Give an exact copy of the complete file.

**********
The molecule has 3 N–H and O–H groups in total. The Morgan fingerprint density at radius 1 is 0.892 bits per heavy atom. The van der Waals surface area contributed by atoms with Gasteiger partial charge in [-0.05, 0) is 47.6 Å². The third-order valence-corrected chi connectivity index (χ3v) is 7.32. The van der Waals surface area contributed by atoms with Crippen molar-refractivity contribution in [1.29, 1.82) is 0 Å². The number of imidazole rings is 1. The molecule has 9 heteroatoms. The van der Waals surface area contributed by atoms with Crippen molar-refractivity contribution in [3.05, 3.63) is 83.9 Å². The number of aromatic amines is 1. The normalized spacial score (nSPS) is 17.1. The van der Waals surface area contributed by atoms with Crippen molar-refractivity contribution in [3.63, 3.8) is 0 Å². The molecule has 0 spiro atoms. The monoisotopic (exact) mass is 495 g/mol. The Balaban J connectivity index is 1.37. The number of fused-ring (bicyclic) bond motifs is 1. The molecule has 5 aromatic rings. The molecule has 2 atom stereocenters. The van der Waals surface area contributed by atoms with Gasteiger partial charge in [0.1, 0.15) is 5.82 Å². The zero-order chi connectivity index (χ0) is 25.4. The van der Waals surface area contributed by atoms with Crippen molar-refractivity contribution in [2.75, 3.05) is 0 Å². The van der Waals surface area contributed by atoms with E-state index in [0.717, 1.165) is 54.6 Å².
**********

The molecule has 3 N–H and O–H groups in total. The Morgan fingerprint density at radius 1 is 0.892 bits per heavy atom. The van der Waals surface area contributed by atoms with Gasteiger partial charge in [-0.05, 0) is 47.6 Å². The third-order valence-corrected chi connectivity index (χ3v) is 7.32. The van der Waals surface area contributed by atoms with Crippen molar-refractivity contribution in [1.29, 1.82) is 0 Å². The number of imidazole rings is 1. The molecule has 9 heteroatoms. The van der Waals surface area contributed by atoms with Crippen molar-refractivity contribution in [3.05, 3.63) is 83.9 Å². The number of aromatic amines is 1. The normalized spacial score (nSPS) is 17.1. The van der Waals surface area contributed by atoms with Crippen molar-refractivity contribution in [3.63, 3.8) is 0 Å². The molecule has 0 spiro atoms. The monoisotopic (exact) mass is 495 g/mol. The Balaban J connectivity index is 1.37. The number of fused-ring (bicyclic) bond motifs is 1. The molecule has 5 aromatic rings. The molecule has 2 atom stereocenters. The van der Waals surface area contributed by atoms with Gasteiger partial charge in [0.1, 0.15) is 5.82 Å². The zero-order chi connectivity index (χ0) is 25.4. The van der Waals surface area contributed by atoms with Crippen molar-refractivity contribution in [2.75, 3.05) is 0 Å². The van der Waals surface area contributed by atoms with E-state index in [0.717, 1.165) is 54.6 Å².